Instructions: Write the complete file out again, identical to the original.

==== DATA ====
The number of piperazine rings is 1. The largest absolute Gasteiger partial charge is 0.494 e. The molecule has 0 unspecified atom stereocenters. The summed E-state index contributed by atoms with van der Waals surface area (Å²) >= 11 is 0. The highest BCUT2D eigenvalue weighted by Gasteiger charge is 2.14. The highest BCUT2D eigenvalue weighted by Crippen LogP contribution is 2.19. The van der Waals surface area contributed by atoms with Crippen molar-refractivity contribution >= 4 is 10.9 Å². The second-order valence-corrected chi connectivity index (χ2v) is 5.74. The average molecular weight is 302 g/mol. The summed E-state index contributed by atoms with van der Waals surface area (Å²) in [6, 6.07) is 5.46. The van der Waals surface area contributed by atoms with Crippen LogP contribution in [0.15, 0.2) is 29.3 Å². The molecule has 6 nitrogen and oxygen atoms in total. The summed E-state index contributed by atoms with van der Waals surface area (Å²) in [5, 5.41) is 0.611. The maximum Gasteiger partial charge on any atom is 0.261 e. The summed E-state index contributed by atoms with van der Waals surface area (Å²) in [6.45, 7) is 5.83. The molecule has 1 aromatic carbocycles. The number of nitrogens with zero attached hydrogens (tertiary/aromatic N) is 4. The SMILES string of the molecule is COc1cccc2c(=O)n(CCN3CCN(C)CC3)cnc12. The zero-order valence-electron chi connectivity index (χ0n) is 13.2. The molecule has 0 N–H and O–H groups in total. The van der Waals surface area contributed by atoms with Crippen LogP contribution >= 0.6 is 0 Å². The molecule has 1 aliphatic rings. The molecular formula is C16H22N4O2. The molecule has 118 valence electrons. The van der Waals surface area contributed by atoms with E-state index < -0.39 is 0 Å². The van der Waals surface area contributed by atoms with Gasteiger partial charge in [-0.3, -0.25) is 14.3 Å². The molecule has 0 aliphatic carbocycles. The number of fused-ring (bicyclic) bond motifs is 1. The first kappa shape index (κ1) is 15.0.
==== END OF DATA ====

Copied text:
The number of piperazine rings is 1. The largest absolute Gasteiger partial charge is 0.494 e. The molecule has 0 unspecified atom stereocenters. The summed E-state index contributed by atoms with van der Waals surface area (Å²) >= 11 is 0. The highest BCUT2D eigenvalue weighted by Gasteiger charge is 2.14. The highest BCUT2D eigenvalue weighted by Crippen LogP contribution is 2.19. The van der Waals surface area contributed by atoms with Crippen molar-refractivity contribution >= 4 is 10.9 Å². The second-order valence-corrected chi connectivity index (χ2v) is 5.74. The average molecular weight is 302 g/mol. The summed E-state index contributed by atoms with van der Waals surface area (Å²) in [6, 6.07) is 5.46. The van der Waals surface area contributed by atoms with Crippen LogP contribution in [0.15, 0.2) is 29.3 Å². The molecule has 6 nitrogen and oxygen atoms in total. The summed E-state index contributed by atoms with van der Waals surface area (Å²) in [5, 5.41) is 0.611. The maximum Gasteiger partial charge on any atom is 0.261 e. The summed E-state index contributed by atoms with van der Waals surface area (Å²) in [6.45, 7) is 5.83. The molecule has 1 aromatic carbocycles. The number of nitrogens with zero attached hydrogens (tertiary/aromatic N) is 4. The SMILES string of the molecule is COc1cccc2c(=O)n(CCN3CCN(C)CC3)cnc12. The zero-order valence-electron chi connectivity index (χ0n) is 13.2. The molecule has 0 N–H and O–H groups in total. The van der Waals surface area contributed by atoms with Crippen LogP contribution >= 0.6 is 0 Å². The molecule has 1 aliphatic rings. The molecular formula is C16H22N4O2. The molecule has 118 valence electrons. The van der Waals surface area contributed by atoms with E-state index < -0.39 is 0 Å². The van der Waals surface area contributed by atoms with Gasteiger partial charge in [-0.3, -0.25) is 14.3 Å². The molecule has 0 aliphatic carbocycles. The number of fused-ring (bicyclic) bond motifs is 1. The first kappa shape index (κ1) is 15.0.